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A watershed moment for western U.S. dams

October 24, 2023

The summer of 2023 is a notable time for water-resource management in the western United States: Glen Canyon Dam, on the Colorado River, turns 60 years old while the largest dam-removal project in history is beginning on the Klamath River. This commentary discusses these events in the context of a changing paradigm for dam and reservoir management in this region. Since the era of large dam building began to wane six decades ago, new challenges have arisen for dam and reservoir management owing to climate change, population increase, reservoir sedimentation, declining safety of aging dams, and more environmentally focused management objectives. Today we also better understand dams' benefits, costs, and environmental impacts, including some that were unforeseen and took decades to become apparent. Where dams have become unsafe, obsolete (e.g., due to excessive reservoir sedimentation), and uneconomical beyond saving, dam removal has become common. The science and practice of dam removal are accelerating rapidly, and some long-term physical and biological response studies are now available. Removal of four hydroelectric dams on the Klamath River will be a larger and more complex project than any previous dam removal. The imminency of this project reflects a very different situation for dam and reservoir management than 60 years ago. Looking forward, dam and reservoir management in the western United States and worldwide will require continued collaboration and innovative thinking to meet a wide range of objectives and to manage water resources sustainably for future generations.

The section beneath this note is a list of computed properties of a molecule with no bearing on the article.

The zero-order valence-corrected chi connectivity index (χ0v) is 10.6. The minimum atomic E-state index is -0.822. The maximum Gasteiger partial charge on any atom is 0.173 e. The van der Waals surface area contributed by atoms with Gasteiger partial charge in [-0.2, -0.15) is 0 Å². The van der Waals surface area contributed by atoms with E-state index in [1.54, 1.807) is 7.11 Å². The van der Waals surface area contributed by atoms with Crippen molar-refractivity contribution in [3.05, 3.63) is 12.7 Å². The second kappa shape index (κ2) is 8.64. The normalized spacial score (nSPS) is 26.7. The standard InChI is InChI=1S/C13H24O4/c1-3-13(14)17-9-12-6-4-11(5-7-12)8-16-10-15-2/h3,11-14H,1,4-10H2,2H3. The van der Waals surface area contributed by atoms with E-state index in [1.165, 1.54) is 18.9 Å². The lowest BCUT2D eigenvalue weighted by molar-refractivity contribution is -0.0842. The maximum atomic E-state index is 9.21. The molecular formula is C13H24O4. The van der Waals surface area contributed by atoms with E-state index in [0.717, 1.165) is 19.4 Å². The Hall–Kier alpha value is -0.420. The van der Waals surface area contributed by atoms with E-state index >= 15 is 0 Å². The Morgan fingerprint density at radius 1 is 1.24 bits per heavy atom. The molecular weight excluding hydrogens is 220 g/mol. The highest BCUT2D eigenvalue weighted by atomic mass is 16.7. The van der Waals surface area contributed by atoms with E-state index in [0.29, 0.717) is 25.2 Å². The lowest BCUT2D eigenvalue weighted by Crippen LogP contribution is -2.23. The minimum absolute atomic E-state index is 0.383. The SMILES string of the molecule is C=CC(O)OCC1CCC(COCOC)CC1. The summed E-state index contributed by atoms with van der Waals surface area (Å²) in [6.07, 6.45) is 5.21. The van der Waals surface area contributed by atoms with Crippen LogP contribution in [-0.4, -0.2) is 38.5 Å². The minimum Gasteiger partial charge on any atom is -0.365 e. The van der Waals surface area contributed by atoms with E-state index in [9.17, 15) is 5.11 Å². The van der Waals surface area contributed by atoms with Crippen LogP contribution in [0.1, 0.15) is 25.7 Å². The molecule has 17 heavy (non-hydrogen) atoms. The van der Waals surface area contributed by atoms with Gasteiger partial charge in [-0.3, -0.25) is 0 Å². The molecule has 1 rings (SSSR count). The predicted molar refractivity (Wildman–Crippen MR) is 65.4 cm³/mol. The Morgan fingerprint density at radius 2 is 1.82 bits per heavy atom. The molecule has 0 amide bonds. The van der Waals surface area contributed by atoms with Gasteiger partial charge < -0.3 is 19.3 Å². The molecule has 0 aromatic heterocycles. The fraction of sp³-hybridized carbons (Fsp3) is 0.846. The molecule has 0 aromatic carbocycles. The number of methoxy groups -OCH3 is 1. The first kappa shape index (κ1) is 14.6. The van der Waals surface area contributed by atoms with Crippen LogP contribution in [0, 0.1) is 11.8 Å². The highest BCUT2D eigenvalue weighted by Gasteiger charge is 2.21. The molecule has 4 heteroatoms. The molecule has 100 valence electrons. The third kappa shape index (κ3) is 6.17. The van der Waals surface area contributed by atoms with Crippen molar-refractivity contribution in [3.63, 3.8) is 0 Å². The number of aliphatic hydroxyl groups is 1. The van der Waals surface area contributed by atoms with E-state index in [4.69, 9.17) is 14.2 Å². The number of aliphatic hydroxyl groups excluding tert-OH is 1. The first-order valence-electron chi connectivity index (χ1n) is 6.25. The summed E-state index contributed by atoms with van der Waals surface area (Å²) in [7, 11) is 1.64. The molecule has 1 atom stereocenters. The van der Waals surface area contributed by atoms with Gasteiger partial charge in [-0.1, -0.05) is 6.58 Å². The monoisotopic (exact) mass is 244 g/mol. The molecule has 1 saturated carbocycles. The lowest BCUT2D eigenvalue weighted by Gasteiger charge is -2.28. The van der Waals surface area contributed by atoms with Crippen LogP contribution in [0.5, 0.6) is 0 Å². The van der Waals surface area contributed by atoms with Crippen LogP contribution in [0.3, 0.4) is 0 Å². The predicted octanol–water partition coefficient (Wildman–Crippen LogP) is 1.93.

Publication Year 2023
Title A watershed moment for western U.S. dams
DOI 10.1029/2023WR035646
Authors Amy E. East, Gordon E. Grant
Publication Type Article
Publication Subtype Journal Article
Series Title Water Resources Research
Index ID 70249721
Record Source USGS Publications Warehouse
USGS Organization Pacific Coastal and Marine Science Center